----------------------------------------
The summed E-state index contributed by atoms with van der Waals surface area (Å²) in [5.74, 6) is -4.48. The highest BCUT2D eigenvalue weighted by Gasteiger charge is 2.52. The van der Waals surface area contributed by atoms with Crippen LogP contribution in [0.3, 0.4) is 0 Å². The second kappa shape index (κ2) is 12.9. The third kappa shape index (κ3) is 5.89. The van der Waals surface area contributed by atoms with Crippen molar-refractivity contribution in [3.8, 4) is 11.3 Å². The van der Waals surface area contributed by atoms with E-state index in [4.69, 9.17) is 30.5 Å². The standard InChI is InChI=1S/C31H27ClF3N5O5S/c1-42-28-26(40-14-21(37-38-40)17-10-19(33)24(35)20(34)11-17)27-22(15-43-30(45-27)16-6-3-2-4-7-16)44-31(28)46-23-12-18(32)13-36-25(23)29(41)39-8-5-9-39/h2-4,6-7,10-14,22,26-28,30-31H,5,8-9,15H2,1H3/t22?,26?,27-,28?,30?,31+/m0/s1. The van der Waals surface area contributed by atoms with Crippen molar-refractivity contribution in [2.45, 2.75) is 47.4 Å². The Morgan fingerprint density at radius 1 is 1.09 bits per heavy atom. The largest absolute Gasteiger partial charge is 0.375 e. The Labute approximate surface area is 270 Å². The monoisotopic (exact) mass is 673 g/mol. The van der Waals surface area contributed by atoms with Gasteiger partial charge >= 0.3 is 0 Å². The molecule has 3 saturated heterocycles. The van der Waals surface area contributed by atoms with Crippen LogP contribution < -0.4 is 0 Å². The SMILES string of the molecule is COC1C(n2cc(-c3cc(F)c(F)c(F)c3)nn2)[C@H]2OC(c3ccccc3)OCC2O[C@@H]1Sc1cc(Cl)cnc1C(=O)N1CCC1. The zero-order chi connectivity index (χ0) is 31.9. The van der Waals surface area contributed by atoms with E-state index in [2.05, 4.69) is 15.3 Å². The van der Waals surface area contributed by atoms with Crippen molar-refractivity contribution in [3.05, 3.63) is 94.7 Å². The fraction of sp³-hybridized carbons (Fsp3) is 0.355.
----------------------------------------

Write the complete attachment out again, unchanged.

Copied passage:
The summed E-state index contributed by atoms with van der Waals surface area (Å²) in [5.74, 6) is -4.48. The highest BCUT2D eigenvalue weighted by Gasteiger charge is 2.52. The van der Waals surface area contributed by atoms with Crippen LogP contribution in [0.3, 0.4) is 0 Å². The second kappa shape index (κ2) is 12.9. The third kappa shape index (κ3) is 5.89. The van der Waals surface area contributed by atoms with Crippen molar-refractivity contribution in [3.8, 4) is 11.3 Å². The van der Waals surface area contributed by atoms with E-state index in [4.69, 9.17) is 30.5 Å². The standard InChI is InChI=1S/C31H27ClF3N5O5S/c1-42-28-26(40-14-21(37-38-40)17-10-19(33)24(35)20(34)11-17)27-22(15-43-30(45-27)16-6-3-2-4-7-16)44-31(28)46-23-12-18(32)13-36-25(23)29(41)39-8-5-9-39/h2-4,6-7,10-14,22,26-28,30-31H,5,8-9,15H2,1H3/t22?,26?,27-,28?,30?,31+/m0/s1. The van der Waals surface area contributed by atoms with Crippen molar-refractivity contribution in [2.45, 2.75) is 47.4 Å². The Morgan fingerprint density at radius 1 is 1.09 bits per heavy atom. The largest absolute Gasteiger partial charge is 0.375 e. The Labute approximate surface area is 270 Å². The monoisotopic (exact) mass is 673 g/mol. The van der Waals surface area contributed by atoms with Gasteiger partial charge >= 0.3 is 0 Å². The molecule has 3 saturated heterocycles. The van der Waals surface area contributed by atoms with Crippen LogP contribution < -0.4 is 0 Å². The SMILES string of the molecule is COC1C(n2cc(-c3cc(F)c(F)c(F)c3)nn2)[C@H]2OC(c3ccccc3)OCC2O[C@@H]1Sc1cc(Cl)cnc1C(=O)N1CCC1. The zero-order chi connectivity index (χ0) is 31.9. The van der Waals surface area contributed by atoms with E-state index in [2.05, 4.69) is 15.3 Å². The van der Waals surface area contributed by atoms with Crippen molar-refractivity contribution in [3.05, 3.63) is 94.7 Å². The fraction of sp³-hybridized carbons (Fsp3) is 0.355.